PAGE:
Humphrey Bogart and Ingrid Bergman drink champagne in Casablanca (1942) to forget the imminent war. Sam plays As Time Goes By, and Bogie says to Bergman, “Henri [the proprietor] wants us to finish this bottle, and then three more. He says he’ll water his garden with champagne before he’ll let the Germans drink it.” He offers his classic toast, “Here’s looking at you, kid.” But when they kiss, the camera pans down to reveal that Bergman has tipped over her champagne glass—symbolizing the end of her happy times with Bogart.
Many films use the sophistication and pretension of wine as humour. In Sleepless in Seattle (1993), Meg Ryan’s boyfriend tries to impress her in a restaurant by ordering a bottle of Dom DeLuise. In Batman Forever (1995), the beautiful Dr. Chase Meridian says to Batman, “I’ll bring the wine, you bring your scarred psyche.”
In The Jerk (1979), the nouveau riche Steve Martin takes his fiancée to a fancy French restaurant. In his opinion, it’s a disaster: First there are snails on the plates, and then they’re served old wine. Martin insists on a bottle of their freshest—and reminds the waiter not to forget to put umbrellas in the glasses this time.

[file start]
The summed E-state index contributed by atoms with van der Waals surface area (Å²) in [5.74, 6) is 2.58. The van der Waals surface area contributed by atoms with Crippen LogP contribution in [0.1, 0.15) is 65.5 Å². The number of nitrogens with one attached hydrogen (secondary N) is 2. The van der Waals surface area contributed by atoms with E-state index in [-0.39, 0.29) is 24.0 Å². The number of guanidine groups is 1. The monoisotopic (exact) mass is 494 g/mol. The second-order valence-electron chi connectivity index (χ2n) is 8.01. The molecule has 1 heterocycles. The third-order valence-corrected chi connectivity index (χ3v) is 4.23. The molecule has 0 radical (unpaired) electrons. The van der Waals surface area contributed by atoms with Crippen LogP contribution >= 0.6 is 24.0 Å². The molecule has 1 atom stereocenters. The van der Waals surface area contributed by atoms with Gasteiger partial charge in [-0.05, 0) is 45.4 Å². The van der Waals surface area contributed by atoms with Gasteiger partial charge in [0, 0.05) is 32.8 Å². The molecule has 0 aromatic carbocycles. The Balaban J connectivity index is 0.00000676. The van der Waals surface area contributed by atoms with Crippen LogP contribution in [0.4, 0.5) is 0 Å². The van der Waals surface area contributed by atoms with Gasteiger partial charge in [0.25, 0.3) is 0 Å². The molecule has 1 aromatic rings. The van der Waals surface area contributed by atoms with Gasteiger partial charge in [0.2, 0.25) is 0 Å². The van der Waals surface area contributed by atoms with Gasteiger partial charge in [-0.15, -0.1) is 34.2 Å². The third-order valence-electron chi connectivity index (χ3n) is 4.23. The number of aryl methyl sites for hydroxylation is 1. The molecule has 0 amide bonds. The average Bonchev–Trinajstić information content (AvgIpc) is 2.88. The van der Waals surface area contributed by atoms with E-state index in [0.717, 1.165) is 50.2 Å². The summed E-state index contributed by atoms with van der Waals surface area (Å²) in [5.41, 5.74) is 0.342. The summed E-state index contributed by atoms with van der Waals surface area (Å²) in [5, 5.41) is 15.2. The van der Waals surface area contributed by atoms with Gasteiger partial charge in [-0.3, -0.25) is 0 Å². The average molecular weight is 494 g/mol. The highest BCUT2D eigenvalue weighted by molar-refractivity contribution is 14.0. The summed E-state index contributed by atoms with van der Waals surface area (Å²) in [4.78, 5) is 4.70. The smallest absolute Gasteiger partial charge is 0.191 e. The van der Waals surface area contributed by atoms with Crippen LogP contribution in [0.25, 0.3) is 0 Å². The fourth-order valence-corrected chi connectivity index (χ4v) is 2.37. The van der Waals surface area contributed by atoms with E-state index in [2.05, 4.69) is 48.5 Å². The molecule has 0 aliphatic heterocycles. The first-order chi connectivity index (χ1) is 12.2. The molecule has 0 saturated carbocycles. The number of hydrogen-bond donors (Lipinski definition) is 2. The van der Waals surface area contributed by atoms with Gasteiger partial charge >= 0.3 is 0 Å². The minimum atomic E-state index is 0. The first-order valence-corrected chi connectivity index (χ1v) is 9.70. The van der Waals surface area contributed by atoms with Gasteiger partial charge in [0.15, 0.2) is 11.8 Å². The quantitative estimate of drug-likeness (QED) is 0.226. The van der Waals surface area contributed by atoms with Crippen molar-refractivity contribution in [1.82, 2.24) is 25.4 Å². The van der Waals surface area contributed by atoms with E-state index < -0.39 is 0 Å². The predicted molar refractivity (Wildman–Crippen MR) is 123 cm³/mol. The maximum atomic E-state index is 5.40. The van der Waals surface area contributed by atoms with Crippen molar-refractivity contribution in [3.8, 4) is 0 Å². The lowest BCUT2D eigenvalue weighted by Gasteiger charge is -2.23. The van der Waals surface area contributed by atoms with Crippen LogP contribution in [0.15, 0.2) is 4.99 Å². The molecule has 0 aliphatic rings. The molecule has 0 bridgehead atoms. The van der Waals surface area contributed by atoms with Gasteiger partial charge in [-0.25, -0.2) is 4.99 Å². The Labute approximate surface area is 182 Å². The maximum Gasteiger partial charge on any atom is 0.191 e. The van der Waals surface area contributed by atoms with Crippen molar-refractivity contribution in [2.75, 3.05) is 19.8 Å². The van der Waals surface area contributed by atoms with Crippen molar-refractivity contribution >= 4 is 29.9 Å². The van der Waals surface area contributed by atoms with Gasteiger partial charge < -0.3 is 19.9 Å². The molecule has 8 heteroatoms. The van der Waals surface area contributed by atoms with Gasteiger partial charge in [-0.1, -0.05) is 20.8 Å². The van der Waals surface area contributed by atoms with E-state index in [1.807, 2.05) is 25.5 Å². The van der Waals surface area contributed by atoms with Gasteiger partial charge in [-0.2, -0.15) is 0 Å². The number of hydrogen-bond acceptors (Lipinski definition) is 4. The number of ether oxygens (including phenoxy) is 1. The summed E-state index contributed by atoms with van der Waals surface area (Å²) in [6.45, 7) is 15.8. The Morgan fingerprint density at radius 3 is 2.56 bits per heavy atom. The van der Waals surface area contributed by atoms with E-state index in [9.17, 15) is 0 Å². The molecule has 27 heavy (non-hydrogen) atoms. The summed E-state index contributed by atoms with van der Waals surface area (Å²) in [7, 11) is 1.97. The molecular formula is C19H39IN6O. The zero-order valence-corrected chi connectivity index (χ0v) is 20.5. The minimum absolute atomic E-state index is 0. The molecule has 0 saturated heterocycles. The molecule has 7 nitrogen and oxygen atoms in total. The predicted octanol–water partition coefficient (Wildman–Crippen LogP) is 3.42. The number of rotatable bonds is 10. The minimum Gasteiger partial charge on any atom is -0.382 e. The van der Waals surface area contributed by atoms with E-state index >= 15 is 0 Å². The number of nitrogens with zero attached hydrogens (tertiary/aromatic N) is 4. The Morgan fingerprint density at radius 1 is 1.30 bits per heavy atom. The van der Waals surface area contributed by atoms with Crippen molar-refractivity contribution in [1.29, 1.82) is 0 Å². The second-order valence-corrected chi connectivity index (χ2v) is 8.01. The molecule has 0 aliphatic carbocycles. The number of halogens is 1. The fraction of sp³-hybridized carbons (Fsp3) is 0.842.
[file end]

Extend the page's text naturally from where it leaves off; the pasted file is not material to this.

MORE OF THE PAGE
Martin’s the man, after all, who once ordered a “beige wine”—not red, not white, just middle of the road in a Saturday Night Live skit. And in The Muppet Movie (1979), playing the sommelier to Kermit and Miss Piggy, he brings them a sparkling muscatel (one of the finest from Idaho) and asks if Kermit would like to “sniff the bottle cap.” After pouring, he produces two straws for their glasses.
Looks alone have made red wine the preferred drink of horror movies, often an omen of evil. The Dracula movies associate wine with blood. “Aren’t you drinking?” inquires the guest, as Count Dracula pours him a glass of claret. “I never drink … wine,” the Count replies. In Interview With The Vampire (1994), Tom Cruise wrings out the blood of a rat into a crystal wine glass for Brad Pitt, who’s feeling squeamish about human blood. Pitt has since recovered and started his own wine label, joining the ranks of other celebrity winemakers, including Avatar director James Cameron’s BC winery.
Silence of the Lambs is in the same queasy vein. After it hit the theatres in 1991, many wine lovers (and most census takers) eased up on the chianti after watching Hannibal Lecter pair the Tuscan wine with fava beans and human liver. (Oenophiles sniffed that, in the novel, the wine was a more classic Amarone della Valpolicella.)